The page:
Many years ago, the late George Sheehan advised us to “run like a child.”  Great advice; we should all bring joy and wonder to our running.  But to this, we should add “but plan your races like an adult.”  Here are some thoughts to keep in mind when putting together your race schedule for the coming year:

Are you racing for fun or with a feeling of obligation?  If you are racing out of habit, and it’s starting to feel like more of a job than a treat, you might consider choosing different kinds or races, racing in other places, or taking time away from racing.

Are you going to try something new?  Variety is the spice of life – spice up your race schedule!  Add different distances or types of races.  How about an obstacle course race, or an adventure race?

What were the lessons of 2012?  Is there anything you can take from your past race experience that could be used to improve your upcoming race performance?  Did you have any injuries that you need to avoid repeating?

Who would you like to race with?  To borrow a phrase, it takes a village to run a race, but you also don’t need to be alone in a crowd on race day.  Before you sign up for any races, find out what races your running friends might be interested in doing.  Sharing an experience – traveling to the race, competing, and celebrating or commiserating afterwards – is a lot more fun than keeping it all to yourself.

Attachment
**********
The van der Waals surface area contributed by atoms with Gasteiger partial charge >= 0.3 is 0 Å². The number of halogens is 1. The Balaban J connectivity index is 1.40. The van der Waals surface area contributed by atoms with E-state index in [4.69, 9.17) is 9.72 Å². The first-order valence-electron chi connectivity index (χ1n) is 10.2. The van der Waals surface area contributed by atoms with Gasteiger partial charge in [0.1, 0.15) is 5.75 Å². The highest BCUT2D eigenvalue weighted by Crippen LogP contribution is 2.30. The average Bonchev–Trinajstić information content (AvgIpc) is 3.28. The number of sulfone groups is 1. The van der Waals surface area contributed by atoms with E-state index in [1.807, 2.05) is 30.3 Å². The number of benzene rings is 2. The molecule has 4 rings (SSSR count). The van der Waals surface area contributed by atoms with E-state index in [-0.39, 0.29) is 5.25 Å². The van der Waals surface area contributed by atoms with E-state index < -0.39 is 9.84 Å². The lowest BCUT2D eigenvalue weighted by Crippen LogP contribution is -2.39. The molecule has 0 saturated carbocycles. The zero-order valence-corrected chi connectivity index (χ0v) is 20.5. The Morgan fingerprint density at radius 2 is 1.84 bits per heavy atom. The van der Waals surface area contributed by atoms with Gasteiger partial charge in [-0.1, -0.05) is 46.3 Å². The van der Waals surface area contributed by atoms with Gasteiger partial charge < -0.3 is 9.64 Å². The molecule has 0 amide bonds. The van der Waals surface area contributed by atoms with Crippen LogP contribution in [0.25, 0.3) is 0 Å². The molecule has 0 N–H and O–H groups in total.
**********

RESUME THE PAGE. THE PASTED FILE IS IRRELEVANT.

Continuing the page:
About horowitzrun

Jeff is a certified running, cycling, and triathlon coach, and is the author of "My First 100 Marathons" (Skyhorse Press 2008) and "Smart Marathon Training" (Velo Press 2011). An obviously addicted runner, Jeff has run at least one marathon in every state and on 6 continents, including marathons in South Africa, China, Bangkok, and Antarctica. Jeff is available for group, one-on-one, and virtual coaching. Options include: 1. Basic Training Plan. This includes a customized training schedule geared towards a goal race, with a detailed running schedule that would include all distances and target times for each workout, including speedwork, tempo, and endurance sessions. 2. Complete Fitness and Race Plan. This includes the plan listed above, plus the non-running workouts and drills that runners need for better overall fitness and performance. You would get strength & core workouts, as well as run-specific training drills and stretches. 3. Virtual Coaching. This includes all of the above, implemented on a week-by-week basis. We review each week's progress at week's end so that adjustments can be made. The program is tailored to suit you right up to race day. It involves more contact, on a weekly or even daily basis. 4. Full Coaching for athletes in the Washington DC area. All of the above, plus a weekly workout together including speedwork, drills, and strength training. 5. Individual track sessions. One-on-one track-based workouts. Contact Jeff for pricing.
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  1. Reblogged this on Run, Walk, Live in Springfield, Virginia and commented:
    Excellent article. The bigger question which I’ll attempt to explore in my next post, is “Why are you even running?”

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